Changes In Nursing Residency Programs Benefiting Hospitals & Nurses

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For generations, new medical student graduates have moved on to residencies to complete their training.  Now at a growing number of hospitals, nurses are doing the same.

Melissa Hopkinson graduated from the OSU College of Nursing last year.  Now, the Virginia native is doing a year of nurse residency at the OSU James Cancer Hospital.  Just as doctors move from the classroom to supervised residency programs, now more nurses are choosing that path, too.

"It's a transition from being the student, to actually being a nurse,” explains Melissa Hopkinson, R.N.  "(Its) very scary.  It's a whole new world."

Nursing Education Director Sharon Steingass knows young nurses struggle with the transition.  She says OSU Wexner Medical Center was a pioneer in 2007 when it first offered nurse residencies.  Now, it trains 60 nurses a year.  The residents get help from more experienced colleagues and guidance in how to handle the unexpected.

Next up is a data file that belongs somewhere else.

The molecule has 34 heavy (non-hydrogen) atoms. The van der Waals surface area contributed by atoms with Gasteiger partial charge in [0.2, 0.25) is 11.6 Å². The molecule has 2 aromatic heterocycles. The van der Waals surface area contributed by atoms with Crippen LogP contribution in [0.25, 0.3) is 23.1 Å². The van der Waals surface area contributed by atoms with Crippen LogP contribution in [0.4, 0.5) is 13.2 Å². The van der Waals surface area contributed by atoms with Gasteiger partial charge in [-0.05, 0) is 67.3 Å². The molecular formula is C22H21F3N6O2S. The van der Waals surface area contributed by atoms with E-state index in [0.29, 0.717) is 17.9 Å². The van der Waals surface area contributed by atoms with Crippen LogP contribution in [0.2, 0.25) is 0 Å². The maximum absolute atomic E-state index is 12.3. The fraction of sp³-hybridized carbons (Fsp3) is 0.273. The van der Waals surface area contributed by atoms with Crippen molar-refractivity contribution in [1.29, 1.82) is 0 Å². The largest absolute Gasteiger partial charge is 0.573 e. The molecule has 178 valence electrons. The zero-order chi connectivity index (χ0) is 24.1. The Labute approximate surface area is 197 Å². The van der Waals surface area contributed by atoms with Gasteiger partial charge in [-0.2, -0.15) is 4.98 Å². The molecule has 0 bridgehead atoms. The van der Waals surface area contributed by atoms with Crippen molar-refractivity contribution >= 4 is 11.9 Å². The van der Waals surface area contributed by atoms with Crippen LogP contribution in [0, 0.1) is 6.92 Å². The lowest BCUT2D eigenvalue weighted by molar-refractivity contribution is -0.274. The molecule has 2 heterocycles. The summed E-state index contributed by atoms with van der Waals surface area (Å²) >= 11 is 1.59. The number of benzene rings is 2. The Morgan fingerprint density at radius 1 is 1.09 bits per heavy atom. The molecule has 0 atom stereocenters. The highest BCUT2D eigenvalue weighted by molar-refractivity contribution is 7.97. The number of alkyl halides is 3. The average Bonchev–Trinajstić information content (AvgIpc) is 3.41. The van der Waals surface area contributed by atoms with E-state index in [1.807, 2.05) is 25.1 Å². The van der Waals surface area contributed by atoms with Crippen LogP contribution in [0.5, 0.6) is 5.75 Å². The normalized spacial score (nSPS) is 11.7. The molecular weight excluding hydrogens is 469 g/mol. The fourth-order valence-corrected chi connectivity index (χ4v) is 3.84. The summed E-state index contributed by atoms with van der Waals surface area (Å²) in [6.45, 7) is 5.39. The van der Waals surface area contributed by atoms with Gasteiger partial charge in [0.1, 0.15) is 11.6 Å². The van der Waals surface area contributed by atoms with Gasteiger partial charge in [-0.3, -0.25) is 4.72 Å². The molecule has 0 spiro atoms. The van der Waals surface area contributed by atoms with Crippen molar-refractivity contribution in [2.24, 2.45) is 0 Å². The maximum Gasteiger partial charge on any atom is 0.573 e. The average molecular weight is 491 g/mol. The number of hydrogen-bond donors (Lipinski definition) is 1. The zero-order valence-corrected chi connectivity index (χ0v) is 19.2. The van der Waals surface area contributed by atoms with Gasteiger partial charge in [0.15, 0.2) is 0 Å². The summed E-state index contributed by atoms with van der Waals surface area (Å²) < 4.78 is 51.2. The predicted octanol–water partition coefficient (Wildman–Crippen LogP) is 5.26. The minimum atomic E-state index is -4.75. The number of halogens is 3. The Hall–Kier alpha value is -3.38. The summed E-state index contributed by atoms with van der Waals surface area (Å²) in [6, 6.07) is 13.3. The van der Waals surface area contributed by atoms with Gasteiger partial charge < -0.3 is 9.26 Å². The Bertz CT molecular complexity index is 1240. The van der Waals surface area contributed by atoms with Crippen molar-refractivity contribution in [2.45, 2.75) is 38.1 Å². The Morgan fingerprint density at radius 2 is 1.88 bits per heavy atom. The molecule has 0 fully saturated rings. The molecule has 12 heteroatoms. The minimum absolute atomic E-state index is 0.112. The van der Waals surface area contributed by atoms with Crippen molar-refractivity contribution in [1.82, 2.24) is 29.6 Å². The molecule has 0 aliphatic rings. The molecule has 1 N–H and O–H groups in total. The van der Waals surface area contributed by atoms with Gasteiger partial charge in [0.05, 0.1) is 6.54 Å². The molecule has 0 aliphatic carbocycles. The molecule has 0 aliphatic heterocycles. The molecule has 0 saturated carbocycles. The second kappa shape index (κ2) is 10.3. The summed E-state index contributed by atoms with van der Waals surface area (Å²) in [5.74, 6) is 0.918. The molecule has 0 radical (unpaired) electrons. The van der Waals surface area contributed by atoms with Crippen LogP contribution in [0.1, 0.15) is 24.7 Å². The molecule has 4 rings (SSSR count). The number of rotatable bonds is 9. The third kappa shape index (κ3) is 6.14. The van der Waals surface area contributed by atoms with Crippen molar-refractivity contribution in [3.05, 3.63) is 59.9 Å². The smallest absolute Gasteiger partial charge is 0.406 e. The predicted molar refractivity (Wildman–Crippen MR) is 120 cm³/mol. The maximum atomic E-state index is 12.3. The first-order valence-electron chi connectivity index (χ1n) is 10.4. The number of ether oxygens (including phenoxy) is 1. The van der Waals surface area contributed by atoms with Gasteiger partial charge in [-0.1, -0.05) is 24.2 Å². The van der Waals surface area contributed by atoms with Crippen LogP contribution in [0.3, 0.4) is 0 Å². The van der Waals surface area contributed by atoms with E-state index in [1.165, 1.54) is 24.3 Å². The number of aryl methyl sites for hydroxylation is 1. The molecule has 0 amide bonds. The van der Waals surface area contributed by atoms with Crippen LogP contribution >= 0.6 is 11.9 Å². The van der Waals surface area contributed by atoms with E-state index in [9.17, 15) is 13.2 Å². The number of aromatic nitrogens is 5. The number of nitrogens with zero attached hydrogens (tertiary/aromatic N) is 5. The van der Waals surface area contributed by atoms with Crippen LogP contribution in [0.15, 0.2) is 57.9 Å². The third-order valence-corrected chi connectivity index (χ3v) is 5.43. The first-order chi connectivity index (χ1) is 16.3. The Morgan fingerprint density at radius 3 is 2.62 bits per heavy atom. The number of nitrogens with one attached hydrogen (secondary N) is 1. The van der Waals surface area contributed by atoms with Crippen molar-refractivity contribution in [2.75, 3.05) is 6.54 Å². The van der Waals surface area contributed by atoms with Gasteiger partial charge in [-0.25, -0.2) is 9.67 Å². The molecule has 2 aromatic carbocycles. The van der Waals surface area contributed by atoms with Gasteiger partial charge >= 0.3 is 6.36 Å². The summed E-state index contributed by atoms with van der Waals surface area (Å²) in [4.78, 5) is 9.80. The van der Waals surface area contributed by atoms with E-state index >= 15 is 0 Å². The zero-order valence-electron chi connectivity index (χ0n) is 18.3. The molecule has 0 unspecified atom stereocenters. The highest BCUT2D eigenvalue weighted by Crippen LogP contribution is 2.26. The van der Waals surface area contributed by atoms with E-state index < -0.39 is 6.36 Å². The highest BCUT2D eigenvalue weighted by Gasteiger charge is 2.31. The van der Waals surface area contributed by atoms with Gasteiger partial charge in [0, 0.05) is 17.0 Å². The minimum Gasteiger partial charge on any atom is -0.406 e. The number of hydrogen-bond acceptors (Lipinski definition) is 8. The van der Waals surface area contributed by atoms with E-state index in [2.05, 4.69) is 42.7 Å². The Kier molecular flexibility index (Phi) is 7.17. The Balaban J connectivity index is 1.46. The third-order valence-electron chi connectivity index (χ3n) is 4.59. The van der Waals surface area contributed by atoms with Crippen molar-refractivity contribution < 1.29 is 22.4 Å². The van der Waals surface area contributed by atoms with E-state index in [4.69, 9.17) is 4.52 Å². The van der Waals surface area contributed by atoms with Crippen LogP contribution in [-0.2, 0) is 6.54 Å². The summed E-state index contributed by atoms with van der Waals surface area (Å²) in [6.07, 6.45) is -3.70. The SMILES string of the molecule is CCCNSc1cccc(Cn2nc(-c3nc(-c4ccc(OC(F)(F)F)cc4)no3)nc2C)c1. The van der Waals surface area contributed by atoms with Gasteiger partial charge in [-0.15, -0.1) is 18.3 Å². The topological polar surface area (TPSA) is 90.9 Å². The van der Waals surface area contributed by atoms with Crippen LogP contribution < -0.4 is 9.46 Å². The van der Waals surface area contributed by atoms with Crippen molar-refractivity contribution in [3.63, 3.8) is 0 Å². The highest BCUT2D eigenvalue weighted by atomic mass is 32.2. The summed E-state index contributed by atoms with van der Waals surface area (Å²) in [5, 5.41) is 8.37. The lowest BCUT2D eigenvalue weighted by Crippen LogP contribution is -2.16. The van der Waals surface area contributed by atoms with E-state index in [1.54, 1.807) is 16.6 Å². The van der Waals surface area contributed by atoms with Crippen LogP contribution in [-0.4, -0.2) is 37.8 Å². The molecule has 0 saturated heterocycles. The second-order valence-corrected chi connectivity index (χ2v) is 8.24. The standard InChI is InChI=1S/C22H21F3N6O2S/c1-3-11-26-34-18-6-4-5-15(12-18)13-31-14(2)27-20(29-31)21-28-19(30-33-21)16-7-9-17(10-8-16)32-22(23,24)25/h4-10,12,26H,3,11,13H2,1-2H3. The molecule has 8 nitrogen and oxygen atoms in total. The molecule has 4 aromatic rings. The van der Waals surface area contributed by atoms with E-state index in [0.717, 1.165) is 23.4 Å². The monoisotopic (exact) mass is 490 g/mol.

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"I have someone there to back me up at all times,” says Hopkinson.  “I'm not alone in this.  That it's just an army of nurses."

Steingass says that means better patient care.   "It helps us with those outcomes of reducing mortality related to infections that occur, falls that occur at the bedside, or other hospital acquired conditions."

There's another benefit, too. As a generation of nurses retires, the residents provide a source of new staff.  Steingass says nurses who go through the residency program stay with them.

That's important, because losing a nurse can cost a hospitals thousands – money that can be spent for recruitment and training.

Around the country, the average cost is anywhere from $60,000 to $100,000, according to Steingass.

For Melissa, its a boost of skills and confidence.  "This is your life.  This is your career, and you've got other people's lives in your hands, that you're taking care of."

Steingass says more than 200 hospitals around the country now offer nurse residency programs.